Traditional solutions for a broken food system

| 5th February 2019
Autumn tomatoes
Flickr
Traditional farming techniques may offer a solution to climate breakdown and the annihilation of species.

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Terror gripped me at the thought of being crushed to death by a tractor hurtling down the country lanes. I was lost in the Sussex ‘wilderness’, but I was soon put at ease by the aptly named Kate Green who had invited me to her permaculture market garden. 

Arriving in late autumn it was hard to know what to expect and what grows when all the leaves are brown and the sky is grey. As we walk and talk Kate tells me her and her husband Richard own and manage Trefoil Farm, an 18-acre plot of land just north of the A272 between Midhurst and Petworth.

After winding through fields we come upon an enclosure the size of a football pitch and surrounded by 2m high deer-proof fencing. At the gates, we’re greeted by a rescue dog from Romania. Doe-eyed and affectionate.  

Permaculture garden

Even late in the year, the garden is colourful with signs of life and growth. Kate described it as “a sustainable rural business”, which grows organic fruit and vegetables on a seasonal basis.

Now in its third year of operating the farm supplies two local shops within the wider community. Kate said: “We do a veg box scheme and people really love the edible flower salad.’'

There are greenhouses, polytunnels, neat rows of planting beds and the beginnings of an orchard. Once a week and with the help of five volunteers, Kate and Richard grow their produce using principles of permaculture. 

Permaculture combines two words ‘permanent’ and ‘agriculture”. The ‘movement’ or philosophy came about in response to the 1970s oil crisis and as a way of living lightly on the living planet and making sure that humans can sustain their activities for future generations.

Ultimately it’s a design process which claims to meet human needs while enhancing biodiversity. Regardless of its origins, permaculture could be argued to be as relevant as it is today as it was in the 1970s.

Carbon footprint 

After a tour, I join Kate, Richard and the volunteers for lunch in the refuge of a greenhouse. The site has several. All recycled and all sourced for free. 

During discussions, Kate said: “Food production creates a huge carbon footprint and that growing your own food is a small and practical way to help”.

It’s hard to dispute this. Go to any supermarket and chances are you’ll find blueberries from Chile and strawberries from Spain.

Food from the farm, Kate claims travels 884 metres from the field to The Lodsworth Larder, the local community shop and is sometimes eaten within an hour.

A November report published by scientists from the InterAcademy Partnership claims that the global food system is broken and is driving the planet towards climate catastrophe.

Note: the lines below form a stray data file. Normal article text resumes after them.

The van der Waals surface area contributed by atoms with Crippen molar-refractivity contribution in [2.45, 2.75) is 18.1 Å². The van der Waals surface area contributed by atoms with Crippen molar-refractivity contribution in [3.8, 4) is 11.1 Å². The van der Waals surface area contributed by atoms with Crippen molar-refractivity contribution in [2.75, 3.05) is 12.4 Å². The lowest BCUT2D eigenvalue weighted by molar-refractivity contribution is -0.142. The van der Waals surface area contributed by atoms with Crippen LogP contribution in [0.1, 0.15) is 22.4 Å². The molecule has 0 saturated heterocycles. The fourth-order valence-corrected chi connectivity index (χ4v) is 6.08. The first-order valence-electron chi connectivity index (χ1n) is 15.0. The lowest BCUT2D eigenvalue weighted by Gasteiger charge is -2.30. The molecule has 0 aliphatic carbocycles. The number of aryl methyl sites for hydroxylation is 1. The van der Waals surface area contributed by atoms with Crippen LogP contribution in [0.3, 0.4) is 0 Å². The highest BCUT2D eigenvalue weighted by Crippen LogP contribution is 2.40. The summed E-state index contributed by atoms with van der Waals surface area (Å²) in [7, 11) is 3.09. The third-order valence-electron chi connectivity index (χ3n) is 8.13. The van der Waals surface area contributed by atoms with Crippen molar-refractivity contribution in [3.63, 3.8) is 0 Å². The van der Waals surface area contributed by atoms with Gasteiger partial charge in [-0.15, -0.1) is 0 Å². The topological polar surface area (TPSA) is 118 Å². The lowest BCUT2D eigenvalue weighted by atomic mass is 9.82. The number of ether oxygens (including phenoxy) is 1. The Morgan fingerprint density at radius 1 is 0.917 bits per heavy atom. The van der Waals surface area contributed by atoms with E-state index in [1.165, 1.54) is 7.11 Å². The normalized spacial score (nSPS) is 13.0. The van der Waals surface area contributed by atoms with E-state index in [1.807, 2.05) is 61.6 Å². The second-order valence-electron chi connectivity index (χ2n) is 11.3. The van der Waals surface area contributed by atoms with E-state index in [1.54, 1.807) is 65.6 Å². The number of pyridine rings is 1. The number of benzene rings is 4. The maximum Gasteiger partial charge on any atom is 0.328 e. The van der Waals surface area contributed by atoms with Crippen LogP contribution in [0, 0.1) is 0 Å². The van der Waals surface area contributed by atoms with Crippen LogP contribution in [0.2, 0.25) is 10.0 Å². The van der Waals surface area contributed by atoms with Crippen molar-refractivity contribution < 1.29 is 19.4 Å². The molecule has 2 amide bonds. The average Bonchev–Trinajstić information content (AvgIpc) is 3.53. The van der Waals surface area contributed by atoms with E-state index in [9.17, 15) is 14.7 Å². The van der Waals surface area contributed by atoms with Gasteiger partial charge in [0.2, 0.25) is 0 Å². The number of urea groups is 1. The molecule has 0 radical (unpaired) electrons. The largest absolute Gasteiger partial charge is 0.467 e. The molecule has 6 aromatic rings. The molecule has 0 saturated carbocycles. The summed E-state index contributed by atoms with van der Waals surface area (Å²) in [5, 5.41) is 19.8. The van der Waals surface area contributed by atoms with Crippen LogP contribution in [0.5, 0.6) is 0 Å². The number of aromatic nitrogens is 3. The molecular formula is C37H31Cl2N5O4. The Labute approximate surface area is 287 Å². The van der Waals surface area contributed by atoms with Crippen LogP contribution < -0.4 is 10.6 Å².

Traditional solutions

Permaculture, in contrast, is solution focused and works with the balance of nature. Unlike many destructive methods used in intensive farming today. The garden employs techniques such as complimentary planting that offers a habitat for wildlife to thrive.

In other words, by growing certain plant species next to food crops attracts insects that eat the pests that eat the crops. No pesticides involved. Another example. Building ponds attract frogs that eat slugs. Again, no pesticides. All organic.

The market garden runs on a 'no dig system' that protects the soil by keeping it covered and relatively undisturbed as nature would do. Many of these are old fashion techniques that have been forgotten but Kate says: “There are countless examples of successful regenerative agriculture projects around the world”.

With limited daylight hours, it’s back to work. I sit like a garden gnome amongst what I think is rhubarb but at this time of year is in fact rainbow chard. 

The doe-eyed rescue dog licks my face and Kate picks her crop as the cold wind blows off the South Downs. 

More than just food

Kate’s story is inspirational. At the age of 23, she was diagnosed with ME. She was house and wheelchair-bound for three years, spending the rest of her 20s recovering. On discovering what a difference eating organic food made to her health she started gardening as there was always something she could do with any level of energy. 

Kate said: “I found it [gardening] to be transformative and a form of therapy, and permaculture fits with everything I believe in; positive solutions, the natural world and sustainability.” Since then she has recovered from her illness and designed and run several school and community gardens as part of her permaculture diploma. 

Kate started the market garden, as she had always wanted to set up a farm and own a small holding while at the same time boosting the local permaculture and organic scene.

But, her first project, the Petworth Community Garden has been running for 13 years and was originally intended as a way to get organic food to people who could not afford it in an area of rural deprivation.

With qualifications and experience working with people with physical disabilities and mental health issues the community garden now takes on a therapeutic role and acts as a support hub for the Petworth community.  

Richard said: “Trefoil farm plans to offer therapeutic horticulture, nature-based therapies and run courses in permaculture and organic gardening over the next few years as well as supplying local organic produce”.

As the day drew to a close I made my way to the local shop to buy one of the farm's winter salads.

This author

Tom Orde is a freelance journalist with an interest in environmental issues.

Image: Irene Mei, Flickr.

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